This guide is for people detained under section 2 and 3 of the Mental Health Act or if you are staying in hospital as a voluntary patient. A voluntary patient (also called an informal patient) is someone who is in hospital but is not detained under the Mental Health Act. They can leave hospital at any time. However, if health professionals are concerned about their safety or the safety of others, they can stop them from leaving for up to 72 hours. The guide explains what rights individuals have and what should happen to them at different stages through their journey in hospital. There are six parts to this guide. The first four parts (A-D) relate to the different stages of stay in hospital in time order, covering: the decision to detain; being detained in hospital; staying in hospital; and leaving hospital. Part E explains how to make a complaint at any stage of one’s stay in hospital; and Part F explains some of the key terms used in this document.

Last updated on hub: 05 January 2021

Introductory guide: your rights when detained under the Mental Health Act in England: civil sections

Equality and Human Rights Commission

This introductory guide is for people detained under sections 2 and 3 of the Mental Health Act, or people who are in hospital as a voluntary patient. A voluntary patient (also called an informal patient) is someone who is in hospital but is not detained under the Mental Health Act. Sections cover: why am I being detained; how should the decision to detain me be made; your right to speak to an independent mental health advocate; what can you or your nearest relative do if you think that you shouldn’t be in hospital; and additional guidance for those who need to stay in hospital and extra help for disabled people.

Last updated on hub: 05 January 2021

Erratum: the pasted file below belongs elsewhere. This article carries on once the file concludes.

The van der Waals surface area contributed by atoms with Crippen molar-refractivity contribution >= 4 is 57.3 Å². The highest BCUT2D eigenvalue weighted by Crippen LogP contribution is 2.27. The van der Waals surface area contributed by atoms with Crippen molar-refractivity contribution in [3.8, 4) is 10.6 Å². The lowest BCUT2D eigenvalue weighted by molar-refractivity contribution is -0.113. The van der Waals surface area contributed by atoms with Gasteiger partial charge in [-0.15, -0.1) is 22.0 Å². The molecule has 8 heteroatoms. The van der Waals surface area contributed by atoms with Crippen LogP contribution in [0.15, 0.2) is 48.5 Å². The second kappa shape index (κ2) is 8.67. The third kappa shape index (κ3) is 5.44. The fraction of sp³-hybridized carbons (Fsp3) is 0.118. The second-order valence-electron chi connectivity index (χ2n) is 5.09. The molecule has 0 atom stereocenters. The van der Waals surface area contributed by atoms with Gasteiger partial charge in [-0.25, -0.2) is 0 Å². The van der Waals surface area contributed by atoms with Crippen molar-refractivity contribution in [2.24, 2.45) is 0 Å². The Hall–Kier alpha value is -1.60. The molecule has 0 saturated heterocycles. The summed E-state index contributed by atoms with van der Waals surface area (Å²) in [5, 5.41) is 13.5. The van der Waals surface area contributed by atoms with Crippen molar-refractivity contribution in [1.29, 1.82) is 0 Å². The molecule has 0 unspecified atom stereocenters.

“My next patient may lack capacity”

ASIST Advocacy Services

This guidance covers the key principle of the Mental Capacity Act, assessing capacity and inability to consent, best interests decision making for patients, independent mental capacity advocacy, and deprivation of liberty safeguards.

Last updated on hub: 19 September 2020

IMCA – appropriate to consult: a guide for health and social care staff

VoiceAbility

A guide for health and social care staff on how, and in which situations, a person can be referred to the Independent Mental Capacity Advocacy service.

Last updated on hub: 17 September 2020

Mental Capacity Act: making decisions. How to make decisions under the Mental Capacity Act 2005

Office of the Public Guardian

This page relates to decision making under the Mental Capacity Act (MCA). It provides information on the Code of Practice, health and care workers who give advice as part of their job, plus information about the Independent mental capacity advocate (IMCA) service and the benefits of the service.

Last updated on hub: 17 September 2020

Assessment of mental capacity policy

North East London NHS Foundation Trust

This policy has arisen from the implementation of the MCA 2005 and seeks to give advice and guidance on how and when an assessment of mental capacity should be carried out. It draws a distinction between routine/ongoing assessments of capacity, which is a part of everyday care, and more exceptional occasions, when a formal assessment is necessary. In the latter case a formal, documented assessment is now required by the Trust in defined instances.

Last updated on hub: 17 September 2020

Case study two: Mr R – dementia non-MCA compliant hospital discharge

Department of Health and Social Care

A case study focusing on dementia non-MCA compliant hospital discharge, without an appropriate advocate involved in the decision-making process. It explains how the IMCA involved raised concerns about how the hospital discharge process fits into the MCA and how important the role of an IMCA is in ensuring decisions are made in the best interests of the relevant individuals. The case study has been drawn together by the Department of Health, the Care Quality Commission, and POhWER, a major provider of advocacy services, showing how IMCAs can act as a powerful support to people who may lack capacity.

Last updated on hub: 16 September 2020